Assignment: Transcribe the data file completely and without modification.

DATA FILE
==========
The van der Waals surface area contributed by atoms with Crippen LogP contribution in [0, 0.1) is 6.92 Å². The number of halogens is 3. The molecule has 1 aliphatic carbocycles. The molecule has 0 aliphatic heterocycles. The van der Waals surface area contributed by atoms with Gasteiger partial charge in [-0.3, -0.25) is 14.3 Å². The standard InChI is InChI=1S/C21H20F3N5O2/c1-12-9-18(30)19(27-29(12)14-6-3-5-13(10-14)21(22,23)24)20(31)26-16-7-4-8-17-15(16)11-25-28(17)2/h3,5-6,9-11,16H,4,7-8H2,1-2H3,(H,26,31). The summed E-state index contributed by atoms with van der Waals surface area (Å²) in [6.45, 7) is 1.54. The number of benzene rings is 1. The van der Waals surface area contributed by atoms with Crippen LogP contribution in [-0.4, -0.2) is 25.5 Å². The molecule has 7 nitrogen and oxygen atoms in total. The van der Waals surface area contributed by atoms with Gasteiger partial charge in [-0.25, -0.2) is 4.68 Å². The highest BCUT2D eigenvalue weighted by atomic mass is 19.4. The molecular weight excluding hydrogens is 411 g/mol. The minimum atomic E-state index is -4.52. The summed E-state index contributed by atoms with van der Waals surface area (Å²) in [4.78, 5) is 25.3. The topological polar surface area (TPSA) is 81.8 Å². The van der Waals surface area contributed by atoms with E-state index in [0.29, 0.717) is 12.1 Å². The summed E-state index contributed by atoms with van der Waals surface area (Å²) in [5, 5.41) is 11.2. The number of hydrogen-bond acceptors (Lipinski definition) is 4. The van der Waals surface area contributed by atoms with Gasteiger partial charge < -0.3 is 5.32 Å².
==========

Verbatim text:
The van der Waals surface area contributed by atoms with Crippen LogP contribution in [0, 0.1) is 6.92 Å². The number of halogens is 3. The molecule has 1 aliphatic carbocycles. The molecule has 0 aliphatic heterocycles. The van der Waals surface area contributed by atoms with Gasteiger partial charge in [-0.3, -0.25) is 14.3 Å². The standard InChI is InChI=1S/C21H20F3N5O2/c1-12-9-18(30)19(27-29(12)14-6-3-5-13(10-14)21(22,23)24)20(31)26-16-7-4-8-17-15(16)11-25-28(17)2/h3,5-6,9-11,16H,4,7-8H2,1-2H3,(H,26,31). The summed E-state index contributed by atoms with van der Waals surface area (Å²) in [6.45, 7) is 1.54. The number of benzene rings is 1. The van der Waals surface area contributed by atoms with Crippen LogP contribution in [-0.4, -0.2) is 25.5 Å². The molecule has 7 nitrogen and oxygen atoms in total. The van der Waals surface area contributed by atoms with Gasteiger partial charge in [-0.25, -0.2) is 4.68 Å². The highest BCUT2D eigenvalue weighted by atomic mass is 19.4. The molecular weight excluding hydrogens is 411 g/mol. The minimum atomic E-state index is -4.52. The summed E-state index contributed by atoms with van der Waals surface area (Å²) in [4.78, 5) is 25.3. The topological polar surface area (TPSA) is 81.8 Å². The van der Waals surface area contributed by atoms with E-state index in [0.29, 0.717) is 12.1 Å². The summed E-state index contributed by atoms with van der Waals surface area (Å²) in [5, 5.41) is 11.2. The number of hydrogen-bond acceptors (Lipinski definition) is 4. The van der Waals surface area contributed by atoms with Gasteiger partial charge < -0.3 is 5.32 Å².